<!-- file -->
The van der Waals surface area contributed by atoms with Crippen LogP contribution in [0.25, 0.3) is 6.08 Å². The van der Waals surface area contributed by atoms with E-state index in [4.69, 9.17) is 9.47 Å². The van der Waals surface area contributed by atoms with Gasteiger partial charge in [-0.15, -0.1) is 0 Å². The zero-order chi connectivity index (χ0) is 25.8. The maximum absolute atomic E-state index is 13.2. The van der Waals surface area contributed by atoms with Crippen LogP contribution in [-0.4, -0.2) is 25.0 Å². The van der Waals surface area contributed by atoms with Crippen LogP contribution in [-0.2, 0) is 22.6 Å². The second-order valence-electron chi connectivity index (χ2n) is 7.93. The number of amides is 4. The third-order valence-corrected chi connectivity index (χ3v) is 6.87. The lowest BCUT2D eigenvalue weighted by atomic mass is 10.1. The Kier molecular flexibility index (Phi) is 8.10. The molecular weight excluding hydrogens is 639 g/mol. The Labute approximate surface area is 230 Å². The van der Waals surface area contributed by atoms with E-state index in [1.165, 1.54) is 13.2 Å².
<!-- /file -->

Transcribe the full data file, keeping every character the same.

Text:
The van der Waals surface area contributed by atoms with Crippen LogP contribution in [0.25, 0.3) is 6.08 Å². The van der Waals surface area contributed by atoms with E-state index in [4.69, 9.17) is 9.47 Å². The van der Waals surface area contributed by atoms with Gasteiger partial charge in [-0.15, -0.1) is 0 Å². The zero-order chi connectivity index (χ0) is 25.8. The maximum absolute atomic E-state index is 13.2. The van der Waals surface area contributed by atoms with Crippen LogP contribution in [-0.4, -0.2) is 25.0 Å². The van der Waals surface area contributed by atoms with Crippen LogP contribution in [-0.2, 0) is 22.6 Å². The second-order valence-electron chi connectivity index (χ2n) is 7.93. The number of amides is 4. The third-order valence-corrected chi connectivity index (χ3v) is 6.87. The lowest BCUT2D eigenvalue weighted by atomic mass is 10.1. The Kier molecular flexibility index (Phi) is 8.10. The molecular weight excluding hydrogens is 639 g/mol. The Labute approximate surface area is 230 Å². The van der Waals surface area contributed by atoms with E-state index in [1.165, 1.54) is 13.2 Å².